Two Louisiana-based Congressmen are attempting to help the state get a bigger piece of the Gulf of Mexico's oil and gas-related pie.
Congressmen Cedric Richmond and Garret Graves introduced legislation in the House of Representatives today that would, if passed, boost the state's share of offshore energy revenues, providing a substantial increase in funding for coastal restoration and flood protection projects.
The bill, H.R. 3814, is bipartisan. It amends the Gulf of Mexico Energy Security Act of 2006 (GOMESA) to bring Gulf offshore energy revenue sharing closer to parity with onshore energy-producing states - an effort that's long been pursued by Louisiana's congressional delegation.
The legislation was originally introduced last Congress by Rep. Graves. It advanced out the House Committee on Natural Resources last September.
“Louisiana is battling the largest historical, ongoing and prospective loss of coastal wetlands we’ve ever seen, and it’s a national crisis," Graves said. "Diverting Louisiana’s energy revenues away from efforts to improve the resiliency of the people, communities and ecosystems responsible for generating the resources in the first place is a fundamentally flawed approach to addressing the maintenance backlog in national parks. Our bill ensures that these increased revenues will be committed to projects that restore the coast, protect our coastal communities from hurricanes and other disaster and, ultimately, reduce our nation’s outrageous disaster response costs.”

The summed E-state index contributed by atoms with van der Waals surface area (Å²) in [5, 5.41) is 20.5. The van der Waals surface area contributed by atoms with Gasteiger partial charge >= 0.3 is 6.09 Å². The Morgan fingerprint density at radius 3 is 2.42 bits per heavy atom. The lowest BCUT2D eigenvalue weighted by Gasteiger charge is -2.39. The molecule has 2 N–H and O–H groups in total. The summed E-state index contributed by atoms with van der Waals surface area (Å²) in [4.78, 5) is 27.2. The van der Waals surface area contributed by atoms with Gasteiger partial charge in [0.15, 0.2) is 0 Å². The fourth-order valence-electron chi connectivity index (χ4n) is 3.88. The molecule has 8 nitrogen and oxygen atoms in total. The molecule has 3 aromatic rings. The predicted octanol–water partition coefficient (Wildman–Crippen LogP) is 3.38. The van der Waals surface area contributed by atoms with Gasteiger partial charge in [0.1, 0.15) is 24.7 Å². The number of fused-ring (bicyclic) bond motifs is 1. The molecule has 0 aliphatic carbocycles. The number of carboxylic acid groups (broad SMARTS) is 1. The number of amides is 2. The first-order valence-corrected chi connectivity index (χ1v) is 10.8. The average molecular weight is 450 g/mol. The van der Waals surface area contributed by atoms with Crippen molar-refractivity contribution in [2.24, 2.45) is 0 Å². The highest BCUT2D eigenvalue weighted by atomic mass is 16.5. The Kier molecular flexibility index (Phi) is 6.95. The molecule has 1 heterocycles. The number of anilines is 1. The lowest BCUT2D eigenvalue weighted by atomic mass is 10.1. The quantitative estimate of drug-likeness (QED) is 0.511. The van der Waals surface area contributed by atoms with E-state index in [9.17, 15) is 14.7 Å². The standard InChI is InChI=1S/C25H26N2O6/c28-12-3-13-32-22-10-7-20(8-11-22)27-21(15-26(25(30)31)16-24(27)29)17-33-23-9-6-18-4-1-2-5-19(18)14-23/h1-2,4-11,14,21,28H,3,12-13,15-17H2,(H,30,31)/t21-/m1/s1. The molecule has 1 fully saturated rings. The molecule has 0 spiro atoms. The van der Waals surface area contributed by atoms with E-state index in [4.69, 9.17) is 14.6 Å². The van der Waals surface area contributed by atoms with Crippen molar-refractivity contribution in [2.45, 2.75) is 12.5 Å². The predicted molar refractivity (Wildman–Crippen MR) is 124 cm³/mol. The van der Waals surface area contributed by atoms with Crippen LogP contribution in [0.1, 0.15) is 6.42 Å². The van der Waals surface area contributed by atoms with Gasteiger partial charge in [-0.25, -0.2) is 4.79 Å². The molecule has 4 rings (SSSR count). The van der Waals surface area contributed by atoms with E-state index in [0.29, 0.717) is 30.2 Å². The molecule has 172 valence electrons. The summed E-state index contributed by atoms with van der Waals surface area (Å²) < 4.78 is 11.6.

Restore the Mississippi River Delta - a coalition of national and local conservation organizations committed to coastal Louisiana restoration, including Environmental Defense Fund, the National Wildlife Federation, National Audubon Society, Coalition to Restore Coastal Louisiana and Lake Pontchartrain Basin Foundation, supports the bill.
In a statement, they said that it would go a long way in securing the future of the state.
“Our nation’s public lands, waters, and wildlife urgently need improved stewardship and additional funding support. It is important that coastal producing states are also well-equipped to ensure the sustainability of coastal communities and ecosystems. Land loss in Louisiana is a truly existential crisis for the communities and wildlife that rely on this vital coastal ecosystem. With a comprehensive coastal restoration plan in place and projects underway, Louisiana needs the resources to address this crisis for the generations to come. We appreciate the focus Congressman Richmond and Congressman Graves have brought to this issue and their leadership in working for the future of Louisiana’s coast," the statement reads.
This fight has been going on for decades.
Local lawmakers say that for almost 100 years, federal law has discriminated against coastal energy producing states.
While states producing energy onshore federal lands get to retain 50 percent of their energy revenues, coastal states receive just a fraction of that, which Congressmen Graves and Richmond said H.R. 3814 would fix.
Energy production in the Gulf accounts for 18 percent of total U.S. crude oil production and 4 percent of total U.S. dry production of natural gas.
In 2016 alone, this production generated $2.7 billion in royalty revenue for the U.S. Treasury. Of that amount, only 0.407% ($11 million) was given back to those states through revenue sharing programs.